Colton v. Clinton: Expeditionary Diplomat Booted Off Career Ladder, Too Old

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Mandatory Age Retirement Goes to Court, Again

On September 18 Sutherland Asbill & Brennan LLP, together with the Washington Lawyers’ Committee for Civil Rights and Urban Affairs, filed a complaint in the U.S. District Court for the District of Columbia against Hillary Rodham Clinton in her capacity as Secretary of State. The case was filed on behalf of Dr. Elizabeth O. Colton, a 64-year-old Foreign Service officer whom the Department of State has “subjected to discrimination by denying her the opportunity to serve at certain posts simply because of her age.” Dr. Colton is represented by Sutherland Litigation Partners Thomas R. Bundy III and Lewis S. Wiener and Litigation Associate Christopher W. Hammond of the firm’s Washington, D.C., office, in conjunction with Susan Huhta of the Washington Lawyers’ Committee.

According to Mr. Bundy, “This case is one of first impression where the Department of State is preventing Foreign Service officers like Dr. Colton from taking certain posts years before they reach the 65-year-old mandatory retirement age for Foreign Service members under the Foreign Service Act.” Mr. Bundy added, “We believe the State Department should stop this unlawful, discriminatory employment practice. The mandatory retirement age itself is unconstitutional, lacking any rational basis, and is based on outdated stereotypes and misinformation.”

“We are confident that the court will finally agree that if presidents, judges, Congress members, civil servants, ambassadors and other political appointees in the State Department are capable of serving our great country well past 65 years of age, then so can your average citizen who is a Foreign Service officer,” said Mr. Bundy. “Dr. Colton’s career is distinguished, and there is no reason a woman of her experience, energy and enthusiasm should be forced to retire when she wants to continue to serve.”

The law firm’s press release states that before joining the Foreign Service, Dr. Colton was the chair of the mass communications department and professor of politics and media at Shenandoah University; served as Jesse Jackson’s press secretary during his 1988 presidential campaign; was an international journalist for Newsweek, ABC News, NBC News, Asiaweek, and Far Eastern Economic Review; and served as a diplomatic correspondent for National Public Radio in D.C. She also worked at the United Nations, in the U.S. Senate as a media adviser to the late Sen. Terry Sanford, and served as a U.S. Peace Corps Volunteer in Africa.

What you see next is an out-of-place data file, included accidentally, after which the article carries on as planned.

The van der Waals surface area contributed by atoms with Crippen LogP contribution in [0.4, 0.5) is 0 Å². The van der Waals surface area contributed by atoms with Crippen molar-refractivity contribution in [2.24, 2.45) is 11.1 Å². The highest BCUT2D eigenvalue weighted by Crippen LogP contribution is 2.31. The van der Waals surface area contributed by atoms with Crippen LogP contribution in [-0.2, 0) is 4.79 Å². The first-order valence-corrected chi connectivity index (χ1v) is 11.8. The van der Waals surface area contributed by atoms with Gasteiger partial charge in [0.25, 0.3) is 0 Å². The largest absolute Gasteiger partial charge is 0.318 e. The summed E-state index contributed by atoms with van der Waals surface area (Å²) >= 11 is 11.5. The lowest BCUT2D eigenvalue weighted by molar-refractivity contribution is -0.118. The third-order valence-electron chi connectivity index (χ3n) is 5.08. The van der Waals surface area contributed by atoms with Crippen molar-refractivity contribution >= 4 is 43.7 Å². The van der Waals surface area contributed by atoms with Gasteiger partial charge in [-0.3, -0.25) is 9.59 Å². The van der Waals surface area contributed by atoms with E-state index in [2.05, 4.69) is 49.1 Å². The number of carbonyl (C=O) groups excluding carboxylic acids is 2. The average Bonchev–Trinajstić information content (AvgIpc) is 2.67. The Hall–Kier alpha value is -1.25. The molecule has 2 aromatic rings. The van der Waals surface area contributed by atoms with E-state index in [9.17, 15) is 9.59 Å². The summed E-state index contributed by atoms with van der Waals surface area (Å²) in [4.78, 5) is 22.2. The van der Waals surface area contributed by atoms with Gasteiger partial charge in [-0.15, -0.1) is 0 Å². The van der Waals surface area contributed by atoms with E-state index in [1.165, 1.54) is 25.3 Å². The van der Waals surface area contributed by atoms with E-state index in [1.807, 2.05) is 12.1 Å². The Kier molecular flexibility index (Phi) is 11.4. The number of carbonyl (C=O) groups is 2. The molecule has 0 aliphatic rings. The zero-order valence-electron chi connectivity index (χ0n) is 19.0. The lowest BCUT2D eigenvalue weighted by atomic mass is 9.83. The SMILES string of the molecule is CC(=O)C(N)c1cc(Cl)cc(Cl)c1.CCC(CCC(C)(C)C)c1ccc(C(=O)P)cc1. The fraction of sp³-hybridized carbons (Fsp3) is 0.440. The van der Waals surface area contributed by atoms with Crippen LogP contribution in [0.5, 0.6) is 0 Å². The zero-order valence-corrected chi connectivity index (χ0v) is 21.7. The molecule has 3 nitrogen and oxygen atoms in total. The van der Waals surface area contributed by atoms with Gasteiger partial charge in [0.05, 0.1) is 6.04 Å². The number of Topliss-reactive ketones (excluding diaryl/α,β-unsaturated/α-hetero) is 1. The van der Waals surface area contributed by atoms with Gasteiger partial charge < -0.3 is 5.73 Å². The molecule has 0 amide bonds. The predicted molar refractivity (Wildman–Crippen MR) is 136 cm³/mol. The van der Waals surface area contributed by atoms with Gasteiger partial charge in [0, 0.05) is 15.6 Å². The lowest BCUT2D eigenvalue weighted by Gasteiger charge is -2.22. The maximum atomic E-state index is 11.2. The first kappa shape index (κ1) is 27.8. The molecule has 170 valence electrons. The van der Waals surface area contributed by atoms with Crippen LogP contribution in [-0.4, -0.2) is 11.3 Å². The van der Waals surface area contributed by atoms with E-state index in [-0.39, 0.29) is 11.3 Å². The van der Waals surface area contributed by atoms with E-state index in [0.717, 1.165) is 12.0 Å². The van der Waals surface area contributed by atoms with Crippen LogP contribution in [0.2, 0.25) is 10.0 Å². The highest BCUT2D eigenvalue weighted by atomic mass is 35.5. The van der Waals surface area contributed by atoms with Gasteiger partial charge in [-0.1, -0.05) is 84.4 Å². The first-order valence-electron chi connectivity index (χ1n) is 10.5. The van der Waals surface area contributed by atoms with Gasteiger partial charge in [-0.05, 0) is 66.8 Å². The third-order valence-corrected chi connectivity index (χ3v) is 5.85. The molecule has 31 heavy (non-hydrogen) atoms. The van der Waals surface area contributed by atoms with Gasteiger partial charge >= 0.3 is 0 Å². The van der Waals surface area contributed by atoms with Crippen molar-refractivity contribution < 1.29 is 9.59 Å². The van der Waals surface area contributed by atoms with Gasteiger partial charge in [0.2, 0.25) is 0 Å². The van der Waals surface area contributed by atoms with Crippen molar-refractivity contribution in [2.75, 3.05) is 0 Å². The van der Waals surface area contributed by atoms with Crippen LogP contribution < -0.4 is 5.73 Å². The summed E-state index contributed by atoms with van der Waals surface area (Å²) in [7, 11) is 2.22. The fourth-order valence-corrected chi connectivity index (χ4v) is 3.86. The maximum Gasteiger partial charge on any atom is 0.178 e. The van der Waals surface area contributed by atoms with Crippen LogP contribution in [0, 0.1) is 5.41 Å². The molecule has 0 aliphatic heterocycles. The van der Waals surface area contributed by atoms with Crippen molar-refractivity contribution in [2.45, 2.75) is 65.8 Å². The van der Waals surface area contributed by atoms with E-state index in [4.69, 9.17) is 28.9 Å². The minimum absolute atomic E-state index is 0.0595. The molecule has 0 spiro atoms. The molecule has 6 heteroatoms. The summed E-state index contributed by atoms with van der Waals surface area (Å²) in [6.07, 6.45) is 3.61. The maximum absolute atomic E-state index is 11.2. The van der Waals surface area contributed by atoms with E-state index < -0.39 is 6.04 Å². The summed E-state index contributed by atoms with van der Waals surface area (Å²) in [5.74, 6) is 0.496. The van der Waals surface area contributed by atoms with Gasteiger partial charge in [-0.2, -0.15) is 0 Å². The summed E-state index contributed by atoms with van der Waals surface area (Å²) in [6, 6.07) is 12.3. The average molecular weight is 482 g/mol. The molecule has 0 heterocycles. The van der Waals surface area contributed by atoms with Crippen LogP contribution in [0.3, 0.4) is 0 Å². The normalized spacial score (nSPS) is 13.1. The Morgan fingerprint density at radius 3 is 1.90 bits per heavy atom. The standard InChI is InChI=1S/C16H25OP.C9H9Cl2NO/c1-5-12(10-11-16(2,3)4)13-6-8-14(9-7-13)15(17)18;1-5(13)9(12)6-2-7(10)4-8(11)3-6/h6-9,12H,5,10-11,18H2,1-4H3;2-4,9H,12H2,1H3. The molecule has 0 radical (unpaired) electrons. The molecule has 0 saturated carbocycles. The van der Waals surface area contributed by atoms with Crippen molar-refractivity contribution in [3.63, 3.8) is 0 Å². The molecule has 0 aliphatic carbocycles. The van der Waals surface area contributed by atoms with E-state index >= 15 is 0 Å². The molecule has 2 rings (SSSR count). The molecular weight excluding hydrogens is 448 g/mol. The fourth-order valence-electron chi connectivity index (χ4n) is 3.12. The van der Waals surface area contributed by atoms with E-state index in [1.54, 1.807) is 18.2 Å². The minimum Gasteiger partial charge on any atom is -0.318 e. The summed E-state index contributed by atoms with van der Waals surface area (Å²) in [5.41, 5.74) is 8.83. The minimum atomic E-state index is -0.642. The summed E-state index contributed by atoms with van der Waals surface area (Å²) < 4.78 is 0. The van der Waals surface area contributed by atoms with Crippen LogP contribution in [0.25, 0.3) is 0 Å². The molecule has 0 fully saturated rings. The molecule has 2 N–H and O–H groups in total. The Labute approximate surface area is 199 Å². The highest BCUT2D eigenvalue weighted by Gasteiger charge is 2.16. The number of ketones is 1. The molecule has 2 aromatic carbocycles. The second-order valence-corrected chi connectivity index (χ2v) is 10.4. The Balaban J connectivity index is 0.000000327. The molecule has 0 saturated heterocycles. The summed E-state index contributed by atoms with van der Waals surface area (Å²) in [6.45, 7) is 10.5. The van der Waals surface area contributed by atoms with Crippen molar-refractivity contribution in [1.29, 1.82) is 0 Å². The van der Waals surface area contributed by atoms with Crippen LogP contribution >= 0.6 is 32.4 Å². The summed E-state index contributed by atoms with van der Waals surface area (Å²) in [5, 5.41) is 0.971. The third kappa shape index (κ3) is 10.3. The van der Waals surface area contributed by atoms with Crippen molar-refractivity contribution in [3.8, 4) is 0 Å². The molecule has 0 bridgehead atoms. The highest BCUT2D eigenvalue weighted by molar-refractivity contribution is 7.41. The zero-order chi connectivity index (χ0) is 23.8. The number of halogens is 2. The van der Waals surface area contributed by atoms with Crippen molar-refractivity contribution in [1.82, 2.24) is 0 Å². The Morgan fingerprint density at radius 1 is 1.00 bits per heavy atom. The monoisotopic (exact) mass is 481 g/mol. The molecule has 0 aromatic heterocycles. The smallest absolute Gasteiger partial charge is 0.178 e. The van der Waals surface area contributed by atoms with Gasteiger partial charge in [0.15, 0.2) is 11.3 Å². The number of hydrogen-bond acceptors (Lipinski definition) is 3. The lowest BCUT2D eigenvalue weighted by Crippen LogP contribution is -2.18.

This is of course, not the first time that mandatory age retirement in the Foreign Service was taken to court. In Vance v. Bradley , 440 U.S. 93 (1979), the question put forth before the Supreme Court was whether Section 632 of the Foreign Service Act of 1946 violated the Equal Protection component of the Due Process clause of the Fifth Amendment. The Supremes reversed the lower court’s decision and sided with the government in an 8-1 decision. AFSA, the bargaining agent for the Foreign Service also filed an amicus curiae supporting the government’s position. That was was 30 years ago. About time the mandatory age retirement (MAR) is revisited.

Dr. Colton’s case alleges age discrimination, constitutional and civil rights violation, and retaliation against plaintiff by the State Department. To say that her career was fast-tracked in the State Department would be an understatement – a more appropriate term might be “bullet-trained.” A quick summary of her career below, excerpted from the complaint:

May 2000 – Entered the FS as a PD-coned, FS-05 entry-level Foreign Service Officer

October 2000 – Began a 2-year assignment in Riyadh, Saudi Arabia on a consular/political rotational assignment

November 2001 – Promoted to FS-04

January 2003 – Received Superior Honor Award for political reporting and public outreach

Summer 2003 – Promoted to FS-03

September 2003 – Began an FS-02 stretch assignment as Public Affairs Officer in Algiers, Algeria (one year danger/critical threat assignment)

August 2004 – Began an FS-02 stretch assignment as Public Affairs Officer in Khartoum, Sudan (one year danger/critical threat post)